Weather_Lady

Well-Known Member
Completely disagree. Even if the child is too young to remember, there's value for the parents and the other children in having the whole family intact on vacation.
I never said there wasn't value in taking babies on vacation -- only that if parents decide not to, a baby isn't going to be aware of it and feel left out or hurt in the way that an older child will -- i.e., the 6-year-old about whom the OP is asking.
 
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yensid67

Well-Known Member
First of all, THANK YOU for opening up your heart and home!
Now to my opinion/suggestion...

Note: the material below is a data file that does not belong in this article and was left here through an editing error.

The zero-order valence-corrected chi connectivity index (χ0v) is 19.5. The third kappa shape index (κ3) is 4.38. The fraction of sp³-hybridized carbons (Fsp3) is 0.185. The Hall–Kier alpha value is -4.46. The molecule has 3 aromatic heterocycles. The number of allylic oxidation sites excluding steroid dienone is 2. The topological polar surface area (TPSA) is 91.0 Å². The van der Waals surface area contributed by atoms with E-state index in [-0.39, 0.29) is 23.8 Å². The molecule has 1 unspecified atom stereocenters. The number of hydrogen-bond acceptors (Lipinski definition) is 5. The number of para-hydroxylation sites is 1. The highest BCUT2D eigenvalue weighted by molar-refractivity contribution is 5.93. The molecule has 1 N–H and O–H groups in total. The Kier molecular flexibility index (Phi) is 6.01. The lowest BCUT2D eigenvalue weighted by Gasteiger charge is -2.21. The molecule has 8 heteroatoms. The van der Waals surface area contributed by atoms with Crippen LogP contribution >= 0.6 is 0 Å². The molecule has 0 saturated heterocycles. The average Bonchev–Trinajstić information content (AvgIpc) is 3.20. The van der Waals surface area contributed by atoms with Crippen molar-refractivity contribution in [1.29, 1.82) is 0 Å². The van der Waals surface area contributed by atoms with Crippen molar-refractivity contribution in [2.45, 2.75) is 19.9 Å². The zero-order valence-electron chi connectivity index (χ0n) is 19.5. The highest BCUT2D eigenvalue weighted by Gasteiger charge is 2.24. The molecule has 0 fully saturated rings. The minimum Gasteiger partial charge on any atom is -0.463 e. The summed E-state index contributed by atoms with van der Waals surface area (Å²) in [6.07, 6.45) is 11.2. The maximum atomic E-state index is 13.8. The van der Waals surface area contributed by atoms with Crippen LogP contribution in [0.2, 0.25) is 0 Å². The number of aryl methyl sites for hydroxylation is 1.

My first reaction was anger! The thought you would leave one of your kids at home while the rest of you had fun! It seems you are strapped for cash when it comes to Disney, but nowadays who isn't unless you are rich! I would suggest taking the ENTIRE family, have scheduled AFTERNOON breaks each day, then go back to hotel swim and take a power nap(You, too!) Then head back into the park for the evening! I would highly suggest staying off site at a Good Neighbor Hotel(clarionlbv.com or Rosen brand: Rosen Pointe Orlando, Rosen International, Rosen Inn or Mid Pointe Orlando) These are all great hotels for a great price! Most of these hotels can be reserved for $65/night a little more with Breakfast included! I would rent a stroller so if ANY of the kids get tired they can hop in the stroller for a rest from walking! BUT FOR GOD'S SAKE TAKE YOUR ENTIRE FAMILY! You may feel guilty once you realize that you are having fun while the little one is with the grandparents(?) 6 years old is a good age to introduce them to a Disney Park!